Borg retired in 1982 at 26. Had he carried on longer, would that have driven McEnroe to more than his three Wimbledons and four US Opens? “Absolutely. It would have been better for me and the game. It was just a huge hole. Novak Djokovic and Nadal have played 59 times now, which is a crazy amount of times. Borg and I only played 14. It was a damn shame.”

Also looming large in the film is McEnroe’s father, John, a former employee of the US Air Force who became a lawyer and his son’s manager. He does not cut a cuddly figure. “When I was born, he was refereeing a basketball game on an army base,” McEnroe says. His mother, Kay, does not sound like a softie either. “I broke my arm when I was eight and she said, ‘Here’s two aspirin, you’re fine.’” McEnroe thinks he overcompensated for that stoicism when he separated from O’Neal. “My kids said, ‘Dad, you gotta stop crying now.’”

His father pushed him hard, which may be why McEnroe did not feel euphoric when he was at the summit of tennis in 1984-1985. “I’m the greatest player that’s ever played at this point,” he says in the film. “Why did that not feel that amazing?” You certainly cannot put all his troubles down to New York abrasiveness. “I’ve had plenty of therapists,” he says. “Some of them court-appointed”— he was ordered to see an anger-management counsellor after his divorce from O’Neal. The film has been “therapeutic in some ways”, helping him to come to terms with the fact that he did not say goodbye properly to his dad before he died in 2017: “That send-off still feels empty to this day.”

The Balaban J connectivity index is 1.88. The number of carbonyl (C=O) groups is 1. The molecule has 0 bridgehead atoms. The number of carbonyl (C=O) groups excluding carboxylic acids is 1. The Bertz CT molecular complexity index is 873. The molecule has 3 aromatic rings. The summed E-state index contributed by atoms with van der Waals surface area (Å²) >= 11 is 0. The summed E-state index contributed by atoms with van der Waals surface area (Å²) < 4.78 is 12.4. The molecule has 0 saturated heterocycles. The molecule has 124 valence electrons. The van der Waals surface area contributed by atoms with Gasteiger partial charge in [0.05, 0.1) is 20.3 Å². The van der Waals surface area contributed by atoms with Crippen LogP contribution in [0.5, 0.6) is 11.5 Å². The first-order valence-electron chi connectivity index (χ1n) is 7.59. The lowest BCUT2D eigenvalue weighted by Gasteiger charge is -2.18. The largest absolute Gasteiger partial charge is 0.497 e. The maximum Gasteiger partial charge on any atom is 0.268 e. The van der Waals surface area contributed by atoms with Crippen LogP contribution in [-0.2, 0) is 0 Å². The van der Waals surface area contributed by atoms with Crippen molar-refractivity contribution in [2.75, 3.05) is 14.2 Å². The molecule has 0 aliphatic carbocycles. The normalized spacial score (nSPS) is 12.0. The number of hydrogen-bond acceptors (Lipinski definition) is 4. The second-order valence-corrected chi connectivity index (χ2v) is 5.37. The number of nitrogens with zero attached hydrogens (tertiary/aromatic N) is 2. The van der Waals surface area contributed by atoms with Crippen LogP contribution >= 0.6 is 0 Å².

Smyth suggests intriguingly in the film that McEnroe could be on the autistic spectrum. His ability to excel in one skill at the exclusion of others fits that theory, as does his irascibility when things do not go to plan. “It’s safe to say that I’m probably somewhere around there,” he says. You could also point to his facility in maths at school and what he sees as his biggest flaw, a lack of empathy. Although I’m not sure the latter is true, given the way he can put himself in others’ shoes when he commentates.